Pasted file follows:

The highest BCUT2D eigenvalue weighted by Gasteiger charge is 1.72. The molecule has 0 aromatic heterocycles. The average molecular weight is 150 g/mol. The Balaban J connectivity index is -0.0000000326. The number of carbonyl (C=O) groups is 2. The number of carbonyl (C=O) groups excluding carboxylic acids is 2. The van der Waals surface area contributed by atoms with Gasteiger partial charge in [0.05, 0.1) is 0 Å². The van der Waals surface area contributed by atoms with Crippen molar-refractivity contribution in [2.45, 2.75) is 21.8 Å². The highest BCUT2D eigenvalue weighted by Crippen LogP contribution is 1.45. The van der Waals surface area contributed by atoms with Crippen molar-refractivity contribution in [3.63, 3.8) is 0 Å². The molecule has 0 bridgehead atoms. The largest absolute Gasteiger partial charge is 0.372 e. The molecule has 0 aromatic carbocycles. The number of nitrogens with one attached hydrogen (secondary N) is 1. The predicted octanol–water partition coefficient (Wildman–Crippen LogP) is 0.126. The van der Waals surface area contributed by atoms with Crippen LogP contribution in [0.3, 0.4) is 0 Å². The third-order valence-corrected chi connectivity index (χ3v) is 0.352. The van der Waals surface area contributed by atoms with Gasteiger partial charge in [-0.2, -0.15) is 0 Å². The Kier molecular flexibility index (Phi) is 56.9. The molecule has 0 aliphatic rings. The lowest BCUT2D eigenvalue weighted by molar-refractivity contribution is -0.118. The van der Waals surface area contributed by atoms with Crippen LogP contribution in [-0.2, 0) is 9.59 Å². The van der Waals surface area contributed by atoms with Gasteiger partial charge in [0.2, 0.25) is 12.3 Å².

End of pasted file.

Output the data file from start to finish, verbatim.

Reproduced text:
The highest BCUT2D eigenvalue weighted by Gasteiger charge is 1.72. The molecule has 0 aromatic heterocycles. The average molecular weight is 150 g/mol. The Balaban J connectivity index is -0.0000000326. The number of carbonyl (C=O) groups is 2. The number of carbonyl (C=O) groups excluding carboxylic acids is 2. The van der Waals surface area contributed by atoms with Gasteiger partial charge in [0.05, 0.1) is 0 Å². The van der Waals surface area contributed by atoms with Crippen molar-refractivity contribution in [2.45, 2.75) is 21.8 Å². The highest BCUT2D eigenvalue weighted by Crippen LogP contribution is 1.45. The van der Waals surface area contributed by atoms with Crippen molar-refractivity contribution in [3.63, 3.8) is 0 Å². The molecule has 0 bridgehead atoms. The largest absolute Gasteiger partial charge is 0.372 e. The molecule has 0 aromatic carbocycles. The number of nitrogens with one attached hydrogen (secondary N) is 1. The predicted octanol–water partition coefficient (Wildman–Crippen LogP) is 0.126. The van der Waals surface area contributed by atoms with Crippen LogP contribution in [0.3, 0.4) is 0 Å². The third-order valence-corrected chi connectivity index (χ3v) is 0.352. The van der Waals surface area contributed by atoms with Gasteiger partial charge in [-0.2, -0.15) is 0 Å². The Kier molecular flexibility index (Phi) is 56.9. The molecule has 0 aliphatic rings. The lowest BCUT2D eigenvalue weighted by molar-refractivity contribution is -0.118. The van der Waals surface area contributed by atoms with Crippen LogP contribution in [-0.2, 0) is 9.59 Å². The van der Waals surface area contributed by atoms with Gasteiger partial charge in [0.2, 0.25) is 12.3 Å².